22. Chapter 2 mathematical models of systems Example 2.1 : A passive circuit define: input → ur output → uc。 we have:

  23. Chapter 2 mathematical models of systems Define: input → F ,output → y. We have: Example 2.2 : A mechanism Compare with example 2.1: uc→y; ur→F ─ analogous systems

  24. Chapter 2 mathematical models of systems Input →ur output →uc Example 2.3 : An operational amplifier (Op-amp) circuit (2)→(3); (2)→(1); (3)→(1):

  25. Chapter 2 mathematical models of systems Example 2.4 : A DC motor Input → ua, output → ω1 (4)→(2)→(1) and (3)→(1):

  26. Chapter 2 mathematical models of systems Make:

  27. Chapter 2 mathematical models of systems The differential equation description of the DC motor is: Assume the motor idle: Mf = 0, and neglect the friction: f = 0, we have:

  28. Chapter 2 mathematical models of systems Example 2.5 : A DC-Motor control system Input → ur,Output → ω; neglect the friction:

  29. Chapter 2 mathematical models of systems (2)→(1)→(3)→(4),we have: 2.2.2 steps to obtain the input-output description (differential equation) of control systems 1) Determine the output and input variables of the control systems. 2) Write the differential equations of each system’s components in terms of the physical laws of the components. * necessary assumption and neglect. * proper approximation.

  30. Chapter 2 mathematical models of systems 3) dispel the intermediate(across) variables to get the input-output description which only contains the output and input variables. 2.2.3 General form of the input-output equation of the linear control systems—A nth-order differential equation: 4) Formalize the input-output equation to be the “standard” form: Input variable —— on the right of the input-output equation . Output variable —— on the left of the input-output equation. Writing polynomial—— according to the falling-power order. Suppose:input → r ,output → y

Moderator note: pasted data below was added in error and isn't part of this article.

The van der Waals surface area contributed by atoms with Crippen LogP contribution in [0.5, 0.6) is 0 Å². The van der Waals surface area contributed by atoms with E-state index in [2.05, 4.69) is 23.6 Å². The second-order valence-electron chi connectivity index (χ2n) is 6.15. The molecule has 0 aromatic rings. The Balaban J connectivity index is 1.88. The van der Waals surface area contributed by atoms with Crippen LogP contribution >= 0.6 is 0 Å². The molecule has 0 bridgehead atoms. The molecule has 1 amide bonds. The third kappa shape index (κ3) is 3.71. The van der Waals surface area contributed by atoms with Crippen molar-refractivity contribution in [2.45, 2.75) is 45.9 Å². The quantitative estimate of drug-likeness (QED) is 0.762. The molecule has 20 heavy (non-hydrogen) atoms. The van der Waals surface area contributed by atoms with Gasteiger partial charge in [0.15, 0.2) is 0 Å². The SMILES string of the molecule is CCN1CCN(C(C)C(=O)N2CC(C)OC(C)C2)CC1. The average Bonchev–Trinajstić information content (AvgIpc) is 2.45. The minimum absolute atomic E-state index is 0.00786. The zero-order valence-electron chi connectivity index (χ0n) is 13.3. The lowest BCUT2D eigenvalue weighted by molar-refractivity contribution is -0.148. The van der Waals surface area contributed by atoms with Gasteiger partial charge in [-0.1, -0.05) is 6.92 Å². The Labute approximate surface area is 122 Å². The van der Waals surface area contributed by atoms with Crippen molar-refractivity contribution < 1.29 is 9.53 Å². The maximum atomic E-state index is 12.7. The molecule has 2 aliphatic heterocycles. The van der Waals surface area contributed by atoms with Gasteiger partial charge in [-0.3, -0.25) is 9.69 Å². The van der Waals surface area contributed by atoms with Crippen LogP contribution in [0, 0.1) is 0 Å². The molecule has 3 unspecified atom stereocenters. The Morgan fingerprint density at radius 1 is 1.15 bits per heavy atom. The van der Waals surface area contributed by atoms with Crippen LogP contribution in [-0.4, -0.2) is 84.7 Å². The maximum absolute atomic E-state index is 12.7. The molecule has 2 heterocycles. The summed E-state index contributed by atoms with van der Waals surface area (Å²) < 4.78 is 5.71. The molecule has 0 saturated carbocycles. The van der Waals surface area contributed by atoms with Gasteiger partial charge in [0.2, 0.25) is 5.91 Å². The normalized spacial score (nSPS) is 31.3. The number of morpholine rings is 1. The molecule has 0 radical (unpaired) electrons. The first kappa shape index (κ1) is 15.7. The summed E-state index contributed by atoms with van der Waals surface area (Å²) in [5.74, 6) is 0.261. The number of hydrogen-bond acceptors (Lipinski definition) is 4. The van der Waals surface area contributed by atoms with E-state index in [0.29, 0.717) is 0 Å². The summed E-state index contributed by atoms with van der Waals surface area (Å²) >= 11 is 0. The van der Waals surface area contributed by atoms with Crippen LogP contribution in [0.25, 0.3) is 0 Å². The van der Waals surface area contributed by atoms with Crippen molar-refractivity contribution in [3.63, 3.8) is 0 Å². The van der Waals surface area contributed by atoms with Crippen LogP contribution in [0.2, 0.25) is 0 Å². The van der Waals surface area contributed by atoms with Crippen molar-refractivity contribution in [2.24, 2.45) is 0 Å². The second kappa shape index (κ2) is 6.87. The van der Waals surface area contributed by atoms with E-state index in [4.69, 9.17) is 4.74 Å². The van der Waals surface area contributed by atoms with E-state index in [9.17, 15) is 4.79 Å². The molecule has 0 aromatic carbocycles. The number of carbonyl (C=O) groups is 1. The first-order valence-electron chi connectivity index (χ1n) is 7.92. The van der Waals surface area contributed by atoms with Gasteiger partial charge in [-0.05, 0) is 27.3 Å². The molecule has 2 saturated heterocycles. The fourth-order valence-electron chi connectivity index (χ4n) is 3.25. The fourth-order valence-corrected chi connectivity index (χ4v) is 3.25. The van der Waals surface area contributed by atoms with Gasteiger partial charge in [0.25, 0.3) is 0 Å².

31. Chapter 2 mathematical models of systems 2.3 Linearization of the nonlinear components 2.3.1 what is nonlinearity? The output is not linearly vary with the linear variation of the system’s (or component’s) input → nonlinear systems (or components). 2.3.2 How do the linearization? Suppose: y = f(r) The Taylor series expansion about the operating point r0 is:

  32. Chapter 2 mathematical models of systems Example 2.6 : Elasticity equation Examples: Example 2.7 : Fluxograph equation Q —— Flux; p —— pressure difference

  33. Chapter 2 mathematical models of systems 2.4 Transfer function Another form of the input-output(external) description of control systems, different from the differential equations. 2.4.1 definition Transfer function:The ratio of the Laplace transform of the output variable to the Laplace transform of the input variable,with all initial condition assumed to be zero and for the linear systems,that is:

  34. Chapter 2 mathematical models of systems C(s) —— Laplace transform of the output variable R(s) —— Laplace transform of the input variable G(s) —— transfer function Notes: * Only for the linear and stationary(constant parameter) systems. * Zero initial conditions. * Dependent on the configuration and the coefficients of the systems, independent on the input and output variables. 2.4.2 How to obtain the transfer function of a system 1) If the impulse response g(t) is known